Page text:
Spinal Discs: What They Are, Types of Injuries and How to Recover

As we go about our day, we may not realize the important role our spine plays in allowing us to perform normal functions. When we walk, bend over and even sit on the couch to watch a show – our spine is working. It gives us structure, supports our body, enables us to be flexible and protects our spinal cord. This powerful part of our bone structure includes 23 spinal discs located between the vertebrae, which play a key role in our spine’s overall health.

These unique structures act as cushions and are made up of a tough outer layer (the annulus fibrosus) and a soft inner core (the nucleus pulposus). The main functions of our spinal discs include:

  • Absorbing shock
  • Allowing the spine to move freely
  • Protecting the spinal cord and nerve roots
  • Providing nutrients to the spine

Most of us probably don’t give our spinal discs much thought. That is, until we experience pain or injury to these important cushions. And as we get older, the likelihood of injury or problems increases.

Types of Injuries to Your Spinal Discs

Disc Bulge: A bulged disc is when the outer layer of the disc (annulus fibrosus) bulges outward but does not break. This type of injury often occurs over time and usually within the lower back.

spinal discs and injury

Herniated Disc: Also referred to as a slipped or ruptured disc, a herniated disc is when the outer layer of the disc (annulus fibrosus) tears, allowing the soft inner core (nucleus pulposus) to leak out. This type of injury can occur anywhere in the spine and are often a result of age-related wear and tear. This leads us to the third type of disc issue, degeneration.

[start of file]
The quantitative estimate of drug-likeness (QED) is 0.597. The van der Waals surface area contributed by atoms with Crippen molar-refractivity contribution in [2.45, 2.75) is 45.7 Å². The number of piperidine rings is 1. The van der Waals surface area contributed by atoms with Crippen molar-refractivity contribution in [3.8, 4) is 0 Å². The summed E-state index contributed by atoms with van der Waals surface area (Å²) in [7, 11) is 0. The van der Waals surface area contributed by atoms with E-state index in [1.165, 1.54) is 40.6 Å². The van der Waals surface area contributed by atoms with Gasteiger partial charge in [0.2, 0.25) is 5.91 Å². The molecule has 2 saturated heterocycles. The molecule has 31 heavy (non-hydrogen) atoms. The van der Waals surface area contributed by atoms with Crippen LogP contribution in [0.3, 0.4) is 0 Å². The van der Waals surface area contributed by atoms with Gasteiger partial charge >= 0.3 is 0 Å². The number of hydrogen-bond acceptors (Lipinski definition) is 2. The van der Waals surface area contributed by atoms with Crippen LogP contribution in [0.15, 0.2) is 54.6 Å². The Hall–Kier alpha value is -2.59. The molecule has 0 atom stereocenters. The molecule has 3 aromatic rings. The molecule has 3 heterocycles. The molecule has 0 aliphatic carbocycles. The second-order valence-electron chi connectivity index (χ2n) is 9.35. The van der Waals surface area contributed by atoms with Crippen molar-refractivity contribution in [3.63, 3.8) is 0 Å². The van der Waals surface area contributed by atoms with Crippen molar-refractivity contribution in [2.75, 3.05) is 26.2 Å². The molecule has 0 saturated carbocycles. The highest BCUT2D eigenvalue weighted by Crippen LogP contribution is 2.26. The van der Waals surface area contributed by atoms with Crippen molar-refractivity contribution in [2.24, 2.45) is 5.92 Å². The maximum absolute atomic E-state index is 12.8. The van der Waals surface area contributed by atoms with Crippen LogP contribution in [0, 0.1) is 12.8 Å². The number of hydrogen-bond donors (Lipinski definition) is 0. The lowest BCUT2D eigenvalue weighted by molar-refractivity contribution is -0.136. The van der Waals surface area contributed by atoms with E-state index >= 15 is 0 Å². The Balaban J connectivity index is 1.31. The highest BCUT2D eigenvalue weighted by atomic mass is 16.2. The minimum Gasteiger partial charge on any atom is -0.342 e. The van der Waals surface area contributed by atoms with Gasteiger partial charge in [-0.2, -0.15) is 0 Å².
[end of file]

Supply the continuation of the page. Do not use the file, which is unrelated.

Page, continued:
Disc Degeneration: Degeneration is when the disc naturally breaks down with age, making it less effective at absorbing shock and protecting the spine. As the cushions wear away, the bones can start to rub together.

The following table shows the detailed reference limits and tensile strength of spinal discs at different levels of degeneration (definition of MPa measurement unit is a megapascal, measurement of pressure):

Spinal Disc FunctionDetailed Reference LimitsTensile Strength
Normal100-120%1000-1200 MPa
Degenerative80-100%800-1000 MPa
Herniated<80%<800 MPa

The Cause of Spinal Disc Issues

As we age, our spinal discs can become stiffer and lose water. Because of this, our discs do not adjust to compression as easily and are more susceptible to injury. There are also several other factors that can increase the risk of injury, including:

  • Being sedentary for long periods of time
  • Genetics
  • Excess body weight, which stresses the discs
  • Smoking because it lessens the oxygen supply to the discs
  • Poor posture
  • Repetitive motions related to an occupation
  • Improper lifting techniques
  • Contact sports
  • Traumatic injury

Treating Injuries to Your Spinal Discs with Chiropractic Care

While there are several options to help with disc issues, chiropractic care can be a safe, non-surgical option. Gonstead chiropractic treatment can be helpful for treating a variety of spinal conditions, including disc injuries. Gonstead chiropractors can help to reduce pain and inflammation, improve range of motion, and promote healing.

These techniques are an effective way to manage the pain and symptoms associated with spinal disc injuries. It is also important to note that there are limits and your chiropractic must use all current diagnostic tools to aid them. In the initial treatment there may be some symptoms experienced i.e.

  • Headache
  • Dizziness
  • Neck pain
  • Back pain
  • Aggravation of existing symptoms

These symptoms should be short lived but monitored by your chiropractor. It also should be noted that in the initial 30 to 90 days of treatment that the patient is highly vulnerable to injury and increase in symptoms. At this time, proper ergonomics and rehabilitation is highly recommended.

Finally, the time frame of an injured disc can take time. The initial healing phase is 30 to 90 days. Other reconstructive phases can take a year for all of the scar tissue to model itself after the underlying tissue.

Feel free to contact my office for any further questions or schedule a consultation.

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